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Greater Yalta
Palace in Alupka

Palace in Alupka


Summer, sea, scent-laden wind blowing from mountains, rave of colours in fruit bazaars, silence of morning parks, splendours of royal palaces: this is Greater Yalta. Only when you come will you understand why Russian Tsars sent rebels into exile to the Caucasus while they themselves went on vacation to the southern shore of Crimea.

 

Greater Yalta is simply a paradise on earth worth discovering. Its boundary stretches for 70 kilometres on the Black Sea coast, mountains, and beaches from Foros to Gurzuf. Its ‘settlements’ are 170 resorts and sanatoriums. Its calling card is the sun shining here 2,250 hours a year, same as in Nice. Its border checkpoint is the 150-year-old Baidarsky Gates, 46 km from Yalta. The panoramic view which opens before your eyes through the arch of this gate to Greater Yalta will stay in your memory forever. As will the elegant silhouette of the Church of the Resurrection built in 1892 on top of the Red Cliff rising from the sea as a 400-metre pedestal. Or, perhaps, the palace of a “tea king” Alexander Kuznetsov located in a shady park. Or the road running along Berehove (Kastropol) with the 120-metre Iphigenia cliff and Devil’s Ladder pass. But let us start our trip from Yalta.

 


 Yalta

Church of the Immaculate Conception in Yalta

Church of the Immaculate Conception in Yalta.


Our departure point is mentioned in the Guinness Book of Records: to get to Yalta from the Simferopol Rail Terminal you take the longest trolleybus route in the world (86 km)! After that, directions are simple: all roads lead to the shore where the heart of this 80-thousand resorts city beats. Palm trees, sea waves, seagulls, mountains, music everywhere: it seems like a picture from a tourist brochure come alive.

If you are here for a cultural experience, welcome to the city theatre. Here, in 1900, Anton Chekhov was watching his own plays staged by Konstantin Stanislavski. Chekhov and Yalta have a long romance. You will see it when visiting the writer’s dacha-museum where he lived for five years and wrote his Three Sisters and The Cherry Orchard.

 

To continue with classics, visit the Lesya Ukrainka Literature-Memorial Museum. The poetess often visited Yalta where she translated Byron’s Cain and Shakespeare’s Macbeth into Ukrainian.

 

Those of you tired from the glamour of the embankment will surely be attracted by the old narrow streets where fishermen once lived. A funicular runs from the seashore over the city. A half hour in a two-seat cabin gives an opportunity to peek into Yalta residents’ windows for UAH20. When you get to the observation site above the city, do not forget to take a lot of pictures.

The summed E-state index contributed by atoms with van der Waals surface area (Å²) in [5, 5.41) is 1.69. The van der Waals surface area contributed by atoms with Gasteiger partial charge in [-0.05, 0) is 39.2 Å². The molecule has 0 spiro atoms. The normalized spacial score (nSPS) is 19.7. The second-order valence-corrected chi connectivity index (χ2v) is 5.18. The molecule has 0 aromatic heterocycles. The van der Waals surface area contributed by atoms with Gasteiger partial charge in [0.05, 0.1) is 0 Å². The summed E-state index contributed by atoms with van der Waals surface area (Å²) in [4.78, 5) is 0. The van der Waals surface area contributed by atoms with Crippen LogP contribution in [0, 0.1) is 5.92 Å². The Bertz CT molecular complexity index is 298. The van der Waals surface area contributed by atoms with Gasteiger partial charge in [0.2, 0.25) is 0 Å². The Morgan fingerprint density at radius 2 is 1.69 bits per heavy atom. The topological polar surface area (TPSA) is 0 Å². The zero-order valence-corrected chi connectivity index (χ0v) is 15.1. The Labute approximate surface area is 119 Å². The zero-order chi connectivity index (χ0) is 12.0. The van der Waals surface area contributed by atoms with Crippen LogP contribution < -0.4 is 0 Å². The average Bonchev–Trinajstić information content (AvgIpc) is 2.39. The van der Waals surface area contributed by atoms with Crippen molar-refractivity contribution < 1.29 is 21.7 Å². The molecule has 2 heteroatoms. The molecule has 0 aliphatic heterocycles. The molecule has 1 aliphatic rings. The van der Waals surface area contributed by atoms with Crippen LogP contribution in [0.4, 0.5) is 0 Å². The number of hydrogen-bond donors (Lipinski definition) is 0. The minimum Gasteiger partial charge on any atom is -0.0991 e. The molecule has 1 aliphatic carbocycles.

Children will surely love the delphinarium, and architecture buffs will want to see the Church of the Immaculate Conception at Pushkinska Str. 25, built in 1898-1906 from a design by Russian Imperial Court Architect Nikolai Krasnov. During Soviet times, this place was turned into a museum of local lore, but today, masses are celebrated and organ concerts are held in the church. By the way, quiet, pedestrian Pushkinska Street is Yalta’s version of Montmartre. The city’s other treasures include Alexander Nevsky’s Cathedral (1891-1902) at Sadova Str. 2 which looks like a carved chest and a former Moresque palace of the Bukhara Emir which is now Yalta Sanatorium (1903).

 


 Gaspra, Alupka, Simeiz

Palace of Count Vorontsov

Palace of Count Vorontsov.


Looking for picture-perfect beauty? Head to Gaspra! This town is best-known for its romantic ‘castle of love’ – Swallow’s Nest, built in 1912 from a design by Sherwood at the cape of Ai–Todor.

The architect did the impossible: Swallow’s Nest is at the same time monumental and elegant, majestic and miniature. Who cares if it is a stylisation of the Medieval Ages: Swallow’s Nest boasts frantic admiration from the masses, nothing short of star popularity, and the status of Crimea’s emblem. Destiny itself decided the profile of this romantic building sitting on top of a 40-metre cliff. Today there is a restaurant within the building.

 

Heading southwest from Gaspra along the shore, you get to Alupka. This resort town captivates you with East and West meeting at the splendid Palace of Count Vorontsov. The design of the palace spreading inside the amphitheatre of mountains in the middle of a landscaped park was developed by Edward Blore, court architect of William IV and Queen Victoria! Its romantic appeal still lives here where sleepy lions greet you at the entrance and marble sculptures are hiding in the winter garden.